Frederick Woods and two brothers, James and Richard Schoenfeld, were convicted for a 1976...

Frederick Woods and two brothers, James and Richard Schoenfeld, were convicted for a 1976 kidnapping in which they hijacked a school bus carrying children ages 5 to 14.

Photo: California Department of Corrections and Rehabilitation.

The last man in prison for a 1976 kidnapping of a school bus full of California students and their driver has won parole.

Frederick Woods, 70, was one of three men convicted after hijacking the bus near Chowchilla. Woods and brothers Richard and James Schoenfeld put the driver, Frank Edward Ray, and 26 children, ages 5 to 14, in a moving van and buried the vehicle. The kidnappers demanded $5 million in ransom. More than a day later, the victims dug their way to freedom.

In March, two members of the state’s parole board recommended Woods’ release after he had been denied parole 17 times before. According to The Associated Press, Gov. Gavin Newsom asked the state board to reconsider the decision to parole Woods now.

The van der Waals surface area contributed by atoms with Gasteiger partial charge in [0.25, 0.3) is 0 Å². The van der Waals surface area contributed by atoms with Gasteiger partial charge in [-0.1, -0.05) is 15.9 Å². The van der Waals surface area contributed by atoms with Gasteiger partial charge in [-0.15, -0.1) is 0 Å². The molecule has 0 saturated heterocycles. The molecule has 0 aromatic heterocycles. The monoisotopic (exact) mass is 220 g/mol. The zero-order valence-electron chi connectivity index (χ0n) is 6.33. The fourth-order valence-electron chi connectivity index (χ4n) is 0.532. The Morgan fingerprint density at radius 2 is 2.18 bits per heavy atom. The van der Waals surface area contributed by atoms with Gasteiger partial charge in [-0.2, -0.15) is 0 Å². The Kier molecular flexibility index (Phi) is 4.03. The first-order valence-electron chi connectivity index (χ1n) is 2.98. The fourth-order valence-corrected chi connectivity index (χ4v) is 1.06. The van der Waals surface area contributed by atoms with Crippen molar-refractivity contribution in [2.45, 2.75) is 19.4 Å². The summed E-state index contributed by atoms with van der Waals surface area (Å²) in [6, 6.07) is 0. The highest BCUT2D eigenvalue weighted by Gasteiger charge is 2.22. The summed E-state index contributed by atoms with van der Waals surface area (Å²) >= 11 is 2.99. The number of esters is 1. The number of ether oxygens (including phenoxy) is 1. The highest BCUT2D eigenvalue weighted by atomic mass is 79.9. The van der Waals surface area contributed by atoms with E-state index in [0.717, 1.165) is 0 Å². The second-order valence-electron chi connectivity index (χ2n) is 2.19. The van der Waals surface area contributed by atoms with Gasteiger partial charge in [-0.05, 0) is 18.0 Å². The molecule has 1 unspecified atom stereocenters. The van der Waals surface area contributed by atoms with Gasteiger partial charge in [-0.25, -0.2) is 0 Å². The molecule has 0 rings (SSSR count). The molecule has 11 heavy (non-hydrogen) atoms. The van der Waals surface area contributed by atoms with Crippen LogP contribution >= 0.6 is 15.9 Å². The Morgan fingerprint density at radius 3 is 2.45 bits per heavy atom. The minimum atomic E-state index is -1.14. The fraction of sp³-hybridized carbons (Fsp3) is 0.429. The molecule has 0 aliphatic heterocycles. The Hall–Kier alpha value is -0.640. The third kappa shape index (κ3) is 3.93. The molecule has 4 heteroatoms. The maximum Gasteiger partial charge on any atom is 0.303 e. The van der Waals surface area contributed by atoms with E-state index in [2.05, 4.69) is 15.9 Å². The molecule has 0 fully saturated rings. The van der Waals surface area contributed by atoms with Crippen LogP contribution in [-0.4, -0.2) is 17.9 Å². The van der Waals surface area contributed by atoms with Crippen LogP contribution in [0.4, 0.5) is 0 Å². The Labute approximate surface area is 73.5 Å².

The news report indicated that Newsom accused Woods of continued financial-related misconduct while in prison. It’s alleged that Woods used a contraband cellphone to give advice about running a tree farm, a gold mining operation, and a car dealership.

William Newsom, the governor’s late father, served on an appellate panel in 1980 that reduced the kidnappers’ life sentences to provide opportunities for parole. Richard Schoenfeld was released in 2012. Gov. Jerry Brown paroled James Schoenfeld in 2015.

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